The Verdugo Mountains lie almost entirely within the chaparral plant community, as defined by Munz and later authors, including Sawyer et al. This dense, shrub-dominated community of the California chaparral and woodlands is more highly developed on the north-facing slopes than on the drier, hotter south-facing slopes. Among the shrub species that characterize this community, prominent in the Verdugos are laurel sumac (Malosma laurina), toyon (Heteromeles arbutifolia), poison oak (Toxicodendron diversilobum), chamise (Adenostoma fasciculatum) and two species of California-lilac (Ceanothus crassifolius and Ceanothus oliganthus). Native trees are restricted to protected canyons, especially on the shadier north slope of the range, where soil moisture levels are higher. Coast live oak (Quercus agrifolia), California bay laurel (Umbellularia californica), California sycamore (Platanus racemosa), California walnut (Juglans californica), and several species of willow (Salix spp.) are the most common native trees. Non-native trees, particularly pines (Pinus spp.), cypress (Cupressus spp.), locust (Robinia pseudoacacia), and Australian eucalyptus (Eucalyptus spp.) have been planted locally along the fire roads and, most notably, in the Fire Warden's Grove, established in the wake of a wildfire in 1927.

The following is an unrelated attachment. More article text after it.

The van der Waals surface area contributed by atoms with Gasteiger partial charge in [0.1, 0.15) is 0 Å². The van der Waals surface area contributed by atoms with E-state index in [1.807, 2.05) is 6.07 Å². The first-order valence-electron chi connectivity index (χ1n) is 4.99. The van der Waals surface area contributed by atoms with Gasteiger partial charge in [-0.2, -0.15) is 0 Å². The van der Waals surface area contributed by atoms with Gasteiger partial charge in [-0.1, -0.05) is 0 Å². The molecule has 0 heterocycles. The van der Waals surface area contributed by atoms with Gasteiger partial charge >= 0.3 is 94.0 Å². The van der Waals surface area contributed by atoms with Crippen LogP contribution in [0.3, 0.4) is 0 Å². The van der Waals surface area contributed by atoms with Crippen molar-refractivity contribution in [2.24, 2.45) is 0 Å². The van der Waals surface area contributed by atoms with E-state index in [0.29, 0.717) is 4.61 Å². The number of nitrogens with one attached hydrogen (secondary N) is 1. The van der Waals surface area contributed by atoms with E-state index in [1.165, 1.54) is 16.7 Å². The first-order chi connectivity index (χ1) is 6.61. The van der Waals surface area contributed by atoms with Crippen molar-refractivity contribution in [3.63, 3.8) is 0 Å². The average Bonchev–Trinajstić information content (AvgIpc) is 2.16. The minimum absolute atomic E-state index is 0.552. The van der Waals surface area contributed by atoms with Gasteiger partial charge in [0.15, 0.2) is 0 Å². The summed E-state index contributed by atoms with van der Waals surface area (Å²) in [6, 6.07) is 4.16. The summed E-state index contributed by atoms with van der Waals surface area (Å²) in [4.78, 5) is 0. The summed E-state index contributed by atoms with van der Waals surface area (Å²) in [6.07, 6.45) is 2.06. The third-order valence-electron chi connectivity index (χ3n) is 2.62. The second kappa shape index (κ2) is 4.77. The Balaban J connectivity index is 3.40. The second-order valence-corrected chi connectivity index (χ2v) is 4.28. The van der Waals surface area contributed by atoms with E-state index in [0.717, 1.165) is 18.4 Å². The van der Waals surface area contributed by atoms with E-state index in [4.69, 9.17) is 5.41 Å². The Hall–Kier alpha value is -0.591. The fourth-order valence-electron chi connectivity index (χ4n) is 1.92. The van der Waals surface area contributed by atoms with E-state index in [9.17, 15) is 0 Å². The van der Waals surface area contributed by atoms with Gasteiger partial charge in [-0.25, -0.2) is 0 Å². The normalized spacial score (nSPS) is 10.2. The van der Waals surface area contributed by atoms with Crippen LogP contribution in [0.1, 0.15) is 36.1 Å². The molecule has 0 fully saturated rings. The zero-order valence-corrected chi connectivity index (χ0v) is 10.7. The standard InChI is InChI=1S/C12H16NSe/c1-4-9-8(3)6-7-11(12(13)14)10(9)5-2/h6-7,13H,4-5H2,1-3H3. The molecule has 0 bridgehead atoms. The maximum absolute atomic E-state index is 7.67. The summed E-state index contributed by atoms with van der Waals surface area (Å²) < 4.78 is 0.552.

Except for a tenuous link to the large wild area in the San Gabriel Mountains through Big Tujunga Wash at their northwestern end, the Verdugo Mountains are an urban wildlife island completely surrounded by development. Among the large mammals, coyote (Canis latrans) and mule deer (Odocoileus hemionus) are the most common; mountain lions (Puma concolor) and black bears (Ursus americanus) have occasionally been reported. The many rodent species support a population of western rattlesnakes (Crotalus viridis). Of the numerous bird species present, the most characteristic of the chaparral here, and throughout California, is the small, seldom seen but often heard wrentit (Chamaea fasciata). With its call of three or four chirps followed by an accelerating trill, often likened to the sound of a dropped ping-pong ball, the wrentit provides the most characteristic sound of the chaparral.